Darling, I am growing old, Silver threads among the gold

When Eben Rexford wrote the famous lyrics above in the mid-1800s, the only one who could even imagine that they might someday be recited by a man using a “flying machine” would have been Jules Verne! Yet, after 74 year-old Harrison Ford’s near miss recently, there is a great deal of attention being paid to a pilot’s age and their ability to fly a plane. As a result, if you are a pilot and are in your 60s, or ever plan to be in your 60s, you should be more than a little bit interested in HARRISON FORD’S NEAR-CRASH AND CESSNA 208 TRAINING.

“From what I understand,” Dale Wolcott, President of TURNBINE TRAINING in Manhattan, Kansas, shared, “Mr. Ford was more than a little confused. And,” he added solemnly, “that kind of confusion can result in a real dangerous situation.”

Purportedly, Ford’s “confusion” took several forms, including:

  • Getting his tail-number wrong.
  • Contacting the wrong tower.
  • Landing on a taxiway rather than the runway he had been advised to use.
  • Indicating he thought he was flying a helicopter instead of an airplane.

“It does sound as though the fact that Ford was flying a plane might not have been a good idea at the time,” Jason Wolcott, TURBINE TRAINING Vice President noted, “but one can’t assume that the reason for such was simply because of his age.”

The FAA certainly doesn’t. In fact, to date there is no “maximum age requirement” when it comes to surrendering your General Aviation Pilot’s License.

“In a lot of ways,” 75 year-old pilot Clyde Ericson pointed out, “driving a car is more demanding than flying a plane. For one thing,” he went on, “the skies are nowhere near as crowded as the highways, and congestion is often the cause of mishaps.”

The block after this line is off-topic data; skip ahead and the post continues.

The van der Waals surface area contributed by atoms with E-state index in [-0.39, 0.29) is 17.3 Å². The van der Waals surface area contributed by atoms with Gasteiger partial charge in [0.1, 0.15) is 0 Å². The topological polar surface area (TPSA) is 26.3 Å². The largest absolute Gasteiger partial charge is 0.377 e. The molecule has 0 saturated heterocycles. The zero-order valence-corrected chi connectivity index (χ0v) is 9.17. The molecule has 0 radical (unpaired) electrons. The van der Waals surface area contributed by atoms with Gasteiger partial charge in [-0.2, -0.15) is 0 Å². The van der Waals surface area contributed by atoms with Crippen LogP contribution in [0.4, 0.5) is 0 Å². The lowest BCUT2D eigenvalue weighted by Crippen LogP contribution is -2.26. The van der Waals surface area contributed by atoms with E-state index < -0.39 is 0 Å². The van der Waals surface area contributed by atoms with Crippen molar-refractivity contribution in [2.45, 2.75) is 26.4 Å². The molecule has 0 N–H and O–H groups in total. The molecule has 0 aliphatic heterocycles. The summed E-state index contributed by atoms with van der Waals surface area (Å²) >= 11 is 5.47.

When it comes to HARRISON FORD’S NEAR-CRASH AND CESSNA 208 TRAINING , those at TURBINE TRAINING understand the importance of ensuring that they stay on the cutting edge of every aspect of the Aviation Industry, allowing students to accomplish their dreams and goals while being as safe as possible – especially if that student is sixty years old or more ! As one of the leading cessna training centers in the country, TURBINE TRAINING features both Initial and Recurrent Training for Cessna Caravan, Cessna 208 training; King Air 90 Training, King Air 200 Training and King Air 300 Training. If you have any questions about the process for receiving TRAINING, contact TURBINE TRAINING at 1-866-335-1224 or This email address is being protected from spambots. You need JavaScript enabled to view it..The Wolcotts and their staff would be happy to assist you in your quest for Initial Training or Recurrent Training regarding Turbine Engines and will give you the opportunity of being on the cutting edge of training by using their simulators.

To learn more about TURBINE TRAINING go to:


(To learn more about this topic, research “FAA AND AGE REQUIREMENTS”)